You just moved into a new condo or HOA community, the homes look perfect and the landscaping is pristine. The security guards are nice and the pool is always sparkling. You like the area that you live but you always wonder why you have to pay the high association fees and what they cover. I will go over some of the average things that your fees cover. A lot of home owners living in HOA and Condo associations always have two main questions. Why is it so high? And what am I getting for what I’m paying? This is a normal question for anyone that is living or has ever lived in an association community. The question becomes more intense when they see the community deteriorating and nothing being done to fix or update it. I will go over a few of the normal things that get covered with the fees being charged by the Condo/HOA community to its homeowners.
First things first!
The first thing to understand when living in a Condo/HOA community is that your fees are a portion of the expenses the association uses to run its day to day operations. These expenses are in place to provide the lifestyle that the community owners are accustomed to or expect. The expenses for a community are usually broken down by unit type (by bedroom count or sq feet of the unit) or simply divided by the amount of units in the community (10,000 per month in expenses / 100 units = $100 per month in association fees) .
Do you want to know what your association fees cover?
Its simple to do actually! You can contact your association office or property management company and request whats called the association budget. Normally every year homeowners receive this budget. This budget outlines the yearly expenses for the community. Using this budget you can understand what your share of the association fees will be and how that pertains to the overall expense of the community.
What if I don’t pay my portion of the fees?
While you may think that not paying association fees has no major impact on the association, you would be wrong. As said before its a portion of the associations total expenses that are shared with you. So you not paying puts a strain on the association to run smoothly and offer the amenities that you have come to expect. The smaller the community, bigger the strain. Condo/HOA fees help maintain the quality of life for the communities residents and protect the property values for the communities owners.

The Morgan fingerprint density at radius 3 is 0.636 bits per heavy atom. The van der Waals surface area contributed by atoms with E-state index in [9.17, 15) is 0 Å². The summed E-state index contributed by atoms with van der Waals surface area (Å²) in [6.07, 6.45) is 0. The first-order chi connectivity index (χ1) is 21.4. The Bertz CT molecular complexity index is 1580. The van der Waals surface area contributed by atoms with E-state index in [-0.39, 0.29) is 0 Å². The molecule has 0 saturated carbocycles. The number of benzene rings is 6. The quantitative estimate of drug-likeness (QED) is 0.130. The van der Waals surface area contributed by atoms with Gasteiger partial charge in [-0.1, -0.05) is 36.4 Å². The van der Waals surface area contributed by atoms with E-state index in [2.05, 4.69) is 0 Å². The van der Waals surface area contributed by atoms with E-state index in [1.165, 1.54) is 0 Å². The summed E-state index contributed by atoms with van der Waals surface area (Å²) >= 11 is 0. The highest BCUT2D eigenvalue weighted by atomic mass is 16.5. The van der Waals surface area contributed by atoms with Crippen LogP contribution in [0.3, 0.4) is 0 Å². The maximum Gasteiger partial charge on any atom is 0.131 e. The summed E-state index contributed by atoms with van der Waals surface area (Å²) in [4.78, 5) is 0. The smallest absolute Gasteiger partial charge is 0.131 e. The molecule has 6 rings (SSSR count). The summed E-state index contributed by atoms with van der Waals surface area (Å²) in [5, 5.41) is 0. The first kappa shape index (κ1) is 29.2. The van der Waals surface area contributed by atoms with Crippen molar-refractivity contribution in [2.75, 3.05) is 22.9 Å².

What do I get out of it?
So what are some of the things that are used with the money that you send in every month? Some Condo/HOA communities have big landscaping budgets. I know you may not notice it since your either cutting your own lawn or paying someone $100 or less per month to handle the task before you moved into the community. But most lawn jobs for associations can cost anywhere from $1,500 to $15,000 per month! This pricing doesn’t include the extra costs not covered in the regular lawn contract. Next would be electricity and water bills. Some associations pay the water bill for there owners. This is mostly due to the original construction of the community. All the electricity in the communities common areas also have to be paid by someone. The big lights in the clubhouse or at the entrance have an nice size bill right behind it. What happens when you don’t pay your water or electric bill? Yes, the services do get shut off. The same thing happens in associations, the only difference is the bills and the people affected are on a larger scale. The other bills that your community may be in charge of are insurance coverage for the community, pool maintenance, elevators, clubhouse and clubhouse staff, parking garages, fitness rooms, sidewalks, roads, security gates, roofing, building exteriors, and the overall cleanliness and fixing up of the community.
So should I pay?
While I know everyone’s situation is different paying your fees will help you and the community in the long run. It is also something that is required by your governing documents. So the answer is yes you have to pay them! If you feel that your fees are being used incorrectly and not for the betterment of the community, you have routes you can take to get your self heard and to verify what is actually being spent. If you cannot pay for other reasons speaking to the association about your situation would be one of the first steps to take to prevent any major issues down the road. They may be able to work with you depending on your situation.